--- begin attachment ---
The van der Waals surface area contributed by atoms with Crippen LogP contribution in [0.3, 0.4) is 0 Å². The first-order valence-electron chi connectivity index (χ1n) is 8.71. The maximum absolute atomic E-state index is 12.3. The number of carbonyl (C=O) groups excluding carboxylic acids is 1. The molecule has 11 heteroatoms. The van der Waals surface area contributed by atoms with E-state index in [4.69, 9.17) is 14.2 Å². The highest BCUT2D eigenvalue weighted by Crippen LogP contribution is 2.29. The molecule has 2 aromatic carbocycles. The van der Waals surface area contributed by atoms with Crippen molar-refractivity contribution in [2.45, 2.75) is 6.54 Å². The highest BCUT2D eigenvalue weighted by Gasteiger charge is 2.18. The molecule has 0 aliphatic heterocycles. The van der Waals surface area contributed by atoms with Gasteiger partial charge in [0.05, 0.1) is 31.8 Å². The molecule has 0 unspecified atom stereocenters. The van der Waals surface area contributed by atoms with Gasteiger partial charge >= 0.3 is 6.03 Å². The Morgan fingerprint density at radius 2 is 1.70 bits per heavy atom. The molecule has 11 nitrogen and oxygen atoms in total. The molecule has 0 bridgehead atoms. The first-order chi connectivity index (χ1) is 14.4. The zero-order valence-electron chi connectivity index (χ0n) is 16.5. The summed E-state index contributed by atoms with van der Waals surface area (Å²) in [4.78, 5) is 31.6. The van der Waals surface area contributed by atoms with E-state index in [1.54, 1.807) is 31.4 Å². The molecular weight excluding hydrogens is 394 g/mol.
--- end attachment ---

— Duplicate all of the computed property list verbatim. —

The van der Waals surface area contributed by atoms with Crippen LogP contribution in [0.3, 0.4) is 0 Å². The first-order valence-electron chi connectivity index (χ1n) is 8.71. The maximum absolute atomic E-state index is 12.3. The number of carbonyl (C=O) groups excluding carboxylic acids is 1. The molecule has 11 heteroatoms. The van der Waals surface area contributed by atoms with E-state index in [4.69, 9.17) is 14.2 Å². The highest BCUT2D eigenvalue weighted by Crippen LogP contribution is 2.29. The molecule has 2 aromatic carbocycles. The van der Waals surface area contributed by atoms with Crippen molar-refractivity contribution in [2.45, 2.75) is 6.54 Å². The highest BCUT2D eigenvalue weighted by Gasteiger charge is 2.18. The molecule has 0 aliphatic heterocycles. The van der Waals surface area contributed by atoms with Gasteiger partial charge in [0.05, 0.1) is 31.8 Å². The molecule has 0 unspecified atom stereocenters. The van der Waals surface area contributed by atoms with Gasteiger partial charge >= 0.3 is 6.03 Å². The Morgan fingerprint density at radius 2 is 1.70 bits per heavy atom. The molecule has 11 nitrogen and oxygen atoms in total. The molecule has 0 bridgehead atoms. The first-order chi connectivity index (χ1) is 14.4. The zero-order valence-electron chi connectivity index (χ0n) is 16.5. The summed E-state index contributed by atoms with van der Waals surface area (Å²) in [4.78, 5) is 31.6. The van der Waals surface area contributed by atoms with E-state index in [1.54, 1.807) is 31.4 Å². The molecular weight excluding hydrogens is 394 g/mol.